Landslide map in Mekong Delta to be urgently completed

SGGP

Facing the complicated situation of landslide along river banks and erosion of the coastline in the Mekong Delta, in June 2018, the Ministry of Agriculture and Rural Development introduced a Webgis map for this matter.

Landslides are happening more frequently in the Mekong Delta. (Photo: SGGP)

Landslides are happening more frequently in the Mekong Delta. (Photo: SGGP)

This Webgis map was built based on the web platform in order to be accessed by a laptop, a tablet, or a smart phone.

It simultaneously makes use of many map technologies from Google, Open Street, and satellites to help users look for information about one specific landslide, including length, depth, influences on the environment and residents.

Having precise data, pictures, and videos, the map is able to deliver warnings in advance and aid the propaganda about landslide effects.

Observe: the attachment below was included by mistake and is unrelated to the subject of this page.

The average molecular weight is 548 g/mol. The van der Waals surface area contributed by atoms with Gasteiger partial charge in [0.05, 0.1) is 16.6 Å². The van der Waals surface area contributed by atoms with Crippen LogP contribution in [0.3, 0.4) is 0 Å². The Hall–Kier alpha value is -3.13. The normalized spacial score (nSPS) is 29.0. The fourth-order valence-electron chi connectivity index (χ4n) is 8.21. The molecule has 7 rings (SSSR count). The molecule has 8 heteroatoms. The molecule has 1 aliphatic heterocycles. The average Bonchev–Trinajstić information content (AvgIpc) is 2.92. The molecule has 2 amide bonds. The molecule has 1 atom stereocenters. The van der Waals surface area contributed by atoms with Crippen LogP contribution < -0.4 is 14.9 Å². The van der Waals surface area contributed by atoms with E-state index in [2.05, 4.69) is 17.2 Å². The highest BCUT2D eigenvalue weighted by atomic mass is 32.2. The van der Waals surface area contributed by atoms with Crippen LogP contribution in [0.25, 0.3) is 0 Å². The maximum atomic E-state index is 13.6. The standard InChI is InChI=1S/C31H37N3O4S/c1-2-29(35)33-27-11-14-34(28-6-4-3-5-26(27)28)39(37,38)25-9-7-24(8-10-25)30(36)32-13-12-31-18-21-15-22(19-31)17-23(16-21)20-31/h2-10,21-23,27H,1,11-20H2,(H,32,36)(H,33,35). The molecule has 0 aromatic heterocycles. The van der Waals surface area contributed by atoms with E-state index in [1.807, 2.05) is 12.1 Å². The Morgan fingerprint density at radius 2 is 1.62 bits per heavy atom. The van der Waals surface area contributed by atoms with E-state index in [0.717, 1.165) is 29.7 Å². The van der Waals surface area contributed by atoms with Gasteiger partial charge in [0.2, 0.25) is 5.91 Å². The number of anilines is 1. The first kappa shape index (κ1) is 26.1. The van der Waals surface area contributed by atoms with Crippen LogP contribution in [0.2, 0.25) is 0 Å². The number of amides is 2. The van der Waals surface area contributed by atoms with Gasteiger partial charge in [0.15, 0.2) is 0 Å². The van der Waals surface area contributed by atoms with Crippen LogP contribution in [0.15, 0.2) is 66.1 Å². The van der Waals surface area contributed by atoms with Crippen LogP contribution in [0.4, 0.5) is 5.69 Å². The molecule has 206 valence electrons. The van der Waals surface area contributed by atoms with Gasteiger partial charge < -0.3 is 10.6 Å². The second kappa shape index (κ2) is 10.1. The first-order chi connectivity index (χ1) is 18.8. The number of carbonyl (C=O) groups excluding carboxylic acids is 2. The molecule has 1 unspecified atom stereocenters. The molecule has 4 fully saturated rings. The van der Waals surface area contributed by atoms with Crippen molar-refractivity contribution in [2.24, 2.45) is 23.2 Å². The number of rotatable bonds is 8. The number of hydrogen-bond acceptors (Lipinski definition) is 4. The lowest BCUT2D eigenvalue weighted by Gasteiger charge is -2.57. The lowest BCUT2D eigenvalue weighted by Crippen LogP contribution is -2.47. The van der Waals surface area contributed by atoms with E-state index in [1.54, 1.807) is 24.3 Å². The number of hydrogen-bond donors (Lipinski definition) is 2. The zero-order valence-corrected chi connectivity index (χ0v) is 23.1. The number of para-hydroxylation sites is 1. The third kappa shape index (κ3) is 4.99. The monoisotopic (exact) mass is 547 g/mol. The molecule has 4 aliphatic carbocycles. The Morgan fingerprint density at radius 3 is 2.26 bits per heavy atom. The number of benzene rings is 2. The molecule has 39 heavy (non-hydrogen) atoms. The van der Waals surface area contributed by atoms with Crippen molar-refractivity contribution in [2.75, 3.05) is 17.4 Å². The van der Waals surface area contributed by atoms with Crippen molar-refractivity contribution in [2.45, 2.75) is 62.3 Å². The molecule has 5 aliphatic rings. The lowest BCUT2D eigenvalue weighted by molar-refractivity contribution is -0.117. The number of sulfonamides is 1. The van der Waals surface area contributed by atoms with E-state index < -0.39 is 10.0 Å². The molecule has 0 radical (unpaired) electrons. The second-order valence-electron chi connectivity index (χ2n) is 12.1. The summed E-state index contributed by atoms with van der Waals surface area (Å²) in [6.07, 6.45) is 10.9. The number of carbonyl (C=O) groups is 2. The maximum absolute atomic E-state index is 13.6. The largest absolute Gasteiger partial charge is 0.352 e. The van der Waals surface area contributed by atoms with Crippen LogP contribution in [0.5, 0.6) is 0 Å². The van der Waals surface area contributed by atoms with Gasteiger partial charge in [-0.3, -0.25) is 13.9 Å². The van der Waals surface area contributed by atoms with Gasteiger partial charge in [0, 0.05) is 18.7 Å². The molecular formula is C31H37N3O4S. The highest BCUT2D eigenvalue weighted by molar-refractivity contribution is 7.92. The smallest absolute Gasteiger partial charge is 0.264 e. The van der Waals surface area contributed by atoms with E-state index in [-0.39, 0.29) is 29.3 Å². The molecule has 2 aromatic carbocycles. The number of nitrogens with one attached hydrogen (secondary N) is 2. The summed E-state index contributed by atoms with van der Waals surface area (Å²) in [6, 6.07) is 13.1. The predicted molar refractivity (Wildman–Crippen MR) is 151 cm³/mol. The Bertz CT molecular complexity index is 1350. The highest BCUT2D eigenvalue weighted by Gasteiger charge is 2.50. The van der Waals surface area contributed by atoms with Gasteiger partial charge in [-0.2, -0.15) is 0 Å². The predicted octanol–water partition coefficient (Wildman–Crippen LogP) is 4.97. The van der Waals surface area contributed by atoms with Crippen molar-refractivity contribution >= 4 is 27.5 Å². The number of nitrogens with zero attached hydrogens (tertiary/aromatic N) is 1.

After nearly 2 years launching, the Webgis map has received updated data from 13 provinces in the Mekong Delta.

Statistics reveal that in the whole region, there are 564 hot spots of landslide along river banks and erosion of the coastline, with the total length of more than 834km. Noticeably, 104 spots with the length of 203km (accounting for 35 percent) is rated as extremely dangerous, and 121 spots (29 percent) as dangerous.

By mobilizing finance from various sources (VND11,440 billion or US$493 million), from 2011 to 2018, the local authorities of these areas were able to treat 141 hot spots of landslide and erosion.

Since 2018, the central Government, along with the aid of international organizations, has been able to gather VND7,384 billion ($318 million) to continue treating the other 102 spots of 184km along river banks and coastline. 

The Vietnam Disaster Management Authority stated that the data update is still insufficient. Therefore, to complete the Webgis map as soon as possible, this organization asks that the grassroots authorities in related areas regularly check, categorize, and input updated data for the map. These pieces of information must be precise, objective, and consistent among different areas.

By Phan Thanh – Translated by Vien Hong

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